Live. Work. Play. Areas of Focus
Good housing is the foundation on which Anchorage can build a stronger economic future. Housing plays an important role in the economic health and success of our city, and in the AEDC vision.
Lack of affordable, available and livable housing has been cited by many local businesses as a challenge to attracting and retaining employees in Anchorage. The Housing Area of Focus is working to address this issue through several avenues.
The Housing Committee recently participated in Cook Inlet Housing Authority’s micro apartment design exercise. CIHA has built life-size model micro apartments inside of the Church of Love Spenard. Members of the Housing Committee had the opportunity to design their own 190 square-foot model apartment complete with a kitchen and a bathroom.
Our team had such a great time participating in the 3D Living Big Living Small Project at the Church of Love Spenard! Thanks for putting on such an awesome workshop Cook Inlet Housing Authority with the Anchorage Economic Development Corporation's Anchorage Live. Work. Play. initiative.Posted by Bettisworth North Architects and Planners on Monday, July 31, 2017
In 2014, Housing conducted employer and employee surveys to gauge concerns and demand regarding housing in Anchorage. The initial results can be viewed here. These results were presented an Anchorage Chamber of Commerce Make it Monday Forum; you can view the presentation slides here.
According to an employer survey conducted by the housing focus area, workers moving to Anchorage are shocked by two things: how dark it gets in the winter and the high cost of housing for what they get in return.
Carol Gore and Tim Potter, focus area co-chairs, are committed to making the Anchorage housing market less bleak than its winters.
Nearly 150 local businesses, from financial services to oil and gas to health care, participated in the survey about local housing issues. Results revealed that 15 percent of recruits declined jobs because of housing – primarily due to cost – while 44 percent of current employees were dissatisfied with their housing options.
“Housing matters to local business,” Gore said, and the challenges are evident.
Developers need capital funding for infrastructure and more coordination between funders; outcomes require lengthy processes to change policy and regulation; local regulations limit our options for growth.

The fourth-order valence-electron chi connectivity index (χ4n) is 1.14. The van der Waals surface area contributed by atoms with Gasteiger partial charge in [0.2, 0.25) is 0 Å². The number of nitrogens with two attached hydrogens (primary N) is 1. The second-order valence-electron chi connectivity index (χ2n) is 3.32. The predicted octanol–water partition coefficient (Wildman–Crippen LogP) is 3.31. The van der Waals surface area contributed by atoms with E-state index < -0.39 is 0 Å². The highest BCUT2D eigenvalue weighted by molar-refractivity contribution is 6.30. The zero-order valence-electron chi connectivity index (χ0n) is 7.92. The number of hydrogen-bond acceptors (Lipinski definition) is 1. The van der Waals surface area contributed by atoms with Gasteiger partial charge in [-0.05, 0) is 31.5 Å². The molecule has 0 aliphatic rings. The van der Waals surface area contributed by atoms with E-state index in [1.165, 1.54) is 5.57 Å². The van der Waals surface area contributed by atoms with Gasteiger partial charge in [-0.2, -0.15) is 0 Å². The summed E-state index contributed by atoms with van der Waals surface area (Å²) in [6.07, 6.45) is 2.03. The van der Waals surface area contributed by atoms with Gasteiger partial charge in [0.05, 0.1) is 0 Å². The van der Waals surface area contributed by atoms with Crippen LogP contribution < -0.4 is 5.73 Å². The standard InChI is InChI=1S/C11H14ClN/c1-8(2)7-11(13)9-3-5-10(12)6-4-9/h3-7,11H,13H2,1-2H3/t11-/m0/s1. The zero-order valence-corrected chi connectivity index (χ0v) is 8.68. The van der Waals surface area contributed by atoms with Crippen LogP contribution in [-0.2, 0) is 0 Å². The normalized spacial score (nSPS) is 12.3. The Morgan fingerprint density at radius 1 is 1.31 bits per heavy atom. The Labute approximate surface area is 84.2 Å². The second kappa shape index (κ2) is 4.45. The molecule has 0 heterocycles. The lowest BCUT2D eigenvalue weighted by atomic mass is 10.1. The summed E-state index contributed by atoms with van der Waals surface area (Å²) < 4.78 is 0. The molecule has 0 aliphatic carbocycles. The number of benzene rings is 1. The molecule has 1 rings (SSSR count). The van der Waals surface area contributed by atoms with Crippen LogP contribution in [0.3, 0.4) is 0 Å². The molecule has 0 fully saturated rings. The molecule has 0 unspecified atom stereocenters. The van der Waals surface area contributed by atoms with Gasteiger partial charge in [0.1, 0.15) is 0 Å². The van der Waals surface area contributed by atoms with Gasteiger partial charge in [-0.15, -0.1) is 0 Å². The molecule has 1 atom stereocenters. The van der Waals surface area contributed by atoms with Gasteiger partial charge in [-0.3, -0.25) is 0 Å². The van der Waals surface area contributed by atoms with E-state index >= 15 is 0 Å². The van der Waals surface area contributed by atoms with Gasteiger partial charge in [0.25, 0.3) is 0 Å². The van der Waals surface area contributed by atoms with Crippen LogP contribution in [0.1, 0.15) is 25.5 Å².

For example, Gore said, multifamily regulations in Title 21 are now being applied to actual designs.
“While there are some good changes, many developers, planners and architects are identifying costly, unintended consequences that make building multifamily units financially infeasible,” Gore said. “Some of the regulations limit design ideas that could bring the same outcome with a different and less costly design. Some regulations make energy efficiency construction more difficult, and some result in building fewer units of housing when we need every unit possible to meet demand.
Potter added that Anchorage is not replacing housing units as fast as they deteriorate. That, in turn, drives up prices. Potter argues that there is no financial incentive to tear down or upgrade, since housing is in demand, cash flow is high, and there are no viable replacements.
“What we build today is what Anchorage residents will live in 30 to 50 years from now,” Gore said.
With that in mind, the housing focus area is working to develop a vision for how we can build today in order to better serve Anchorage residents of the present and the future.-From the 2015 Live. Work. Play. Magazine
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The Live. Work. Play. Housing Area of Focus would like to invite you to celebrate a project spearheaded by Cook Inlet Housing Authority to demonstrate in full scale what micro-apartments in Anchorage could look like. Using mock furniture and a 190-square-foot space,...read more
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